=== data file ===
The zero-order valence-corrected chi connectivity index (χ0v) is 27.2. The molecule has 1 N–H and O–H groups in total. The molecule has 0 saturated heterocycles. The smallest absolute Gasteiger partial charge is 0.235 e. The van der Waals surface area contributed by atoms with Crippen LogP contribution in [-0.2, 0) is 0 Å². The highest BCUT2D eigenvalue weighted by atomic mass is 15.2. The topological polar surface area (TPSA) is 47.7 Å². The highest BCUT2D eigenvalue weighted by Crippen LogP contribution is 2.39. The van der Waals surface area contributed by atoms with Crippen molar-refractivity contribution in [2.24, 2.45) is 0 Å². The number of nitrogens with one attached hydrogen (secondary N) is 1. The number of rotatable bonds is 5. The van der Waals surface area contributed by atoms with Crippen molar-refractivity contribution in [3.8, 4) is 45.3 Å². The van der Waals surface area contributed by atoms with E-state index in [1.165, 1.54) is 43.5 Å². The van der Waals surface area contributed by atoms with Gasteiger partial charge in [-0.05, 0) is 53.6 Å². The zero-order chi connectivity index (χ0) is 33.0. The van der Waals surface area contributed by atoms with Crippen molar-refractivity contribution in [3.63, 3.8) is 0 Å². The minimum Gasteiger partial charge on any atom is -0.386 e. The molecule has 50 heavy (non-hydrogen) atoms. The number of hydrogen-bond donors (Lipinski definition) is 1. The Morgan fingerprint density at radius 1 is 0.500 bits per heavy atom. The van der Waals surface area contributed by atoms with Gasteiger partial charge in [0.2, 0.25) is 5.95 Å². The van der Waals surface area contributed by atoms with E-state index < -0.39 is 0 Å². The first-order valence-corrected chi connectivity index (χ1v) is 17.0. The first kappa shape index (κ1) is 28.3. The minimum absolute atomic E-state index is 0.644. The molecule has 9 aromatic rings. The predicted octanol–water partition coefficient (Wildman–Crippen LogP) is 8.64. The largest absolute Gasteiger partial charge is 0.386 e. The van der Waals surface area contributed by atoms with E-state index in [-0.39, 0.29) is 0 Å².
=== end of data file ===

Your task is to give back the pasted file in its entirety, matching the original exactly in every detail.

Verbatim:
The zero-order valence-corrected chi connectivity index (χ0v) is 27.2. The molecule has 1 N–H and O–H groups in total. The molecule has 0 saturated heterocycles. The smallest absolute Gasteiger partial charge is 0.235 e. The van der Waals surface area contributed by atoms with Crippen LogP contribution in [-0.2, 0) is 0 Å². The highest BCUT2D eigenvalue weighted by atomic mass is 15.2. The topological polar surface area (TPSA) is 47.7 Å². The highest BCUT2D eigenvalue weighted by Crippen LogP contribution is 2.39. The van der Waals surface area contributed by atoms with Crippen molar-refractivity contribution in [2.24, 2.45) is 0 Å². The number of nitrogens with one attached hydrogen (secondary N) is 1. The number of rotatable bonds is 5. The van der Waals surface area contributed by atoms with Crippen molar-refractivity contribution in [3.8, 4) is 45.3 Å². The van der Waals surface area contributed by atoms with E-state index in [1.165, 1.54) is 43.5 Å². The van der Waals surface area contributed by atoms with Gasteiger partial charge in [-0.05, 0) is 53.6 Å². The zero-order chi connectivity index (χ0) is 33.0. The van der Waals surface area contributed by atoms with Crippen molar-refractivity contribution in [3.63, 3.8) is 0 Å². The minimum Gasteiger partial charge on any atom is -0.386 e. The molecule has 50 heavy (non-hydrogen) atoms. The number of hydrogen-bond donors (Lipinski definition) is 1. The Morgan fingerprint density at radius 1 is 0.500 bits per heavy atom. The van der Waals surface area contributed by atoms with Gasteiger partial charge in [0.2, 0.25) is 5.95 Å². The van der Waals surface area contributed by atoms with E-state index < -0.39 is 0 Å². The first-order valence-corrected chi connectivity index (χ1v) is 17.0. The first kappa shape index (κ1) is 28.3. The minimum absolute atomic E-state index is 0.644. The molecule has 9 aromatic rings. The predicted octanol–water partition coefficient (Wildman–Crippen LogP) is 8.64. The largest absolute Gasteiger partial charge is 0.386 e. The van der Waals surface area contributed by atoms with E-state index in [-0.39, 0.29) is 0 Å².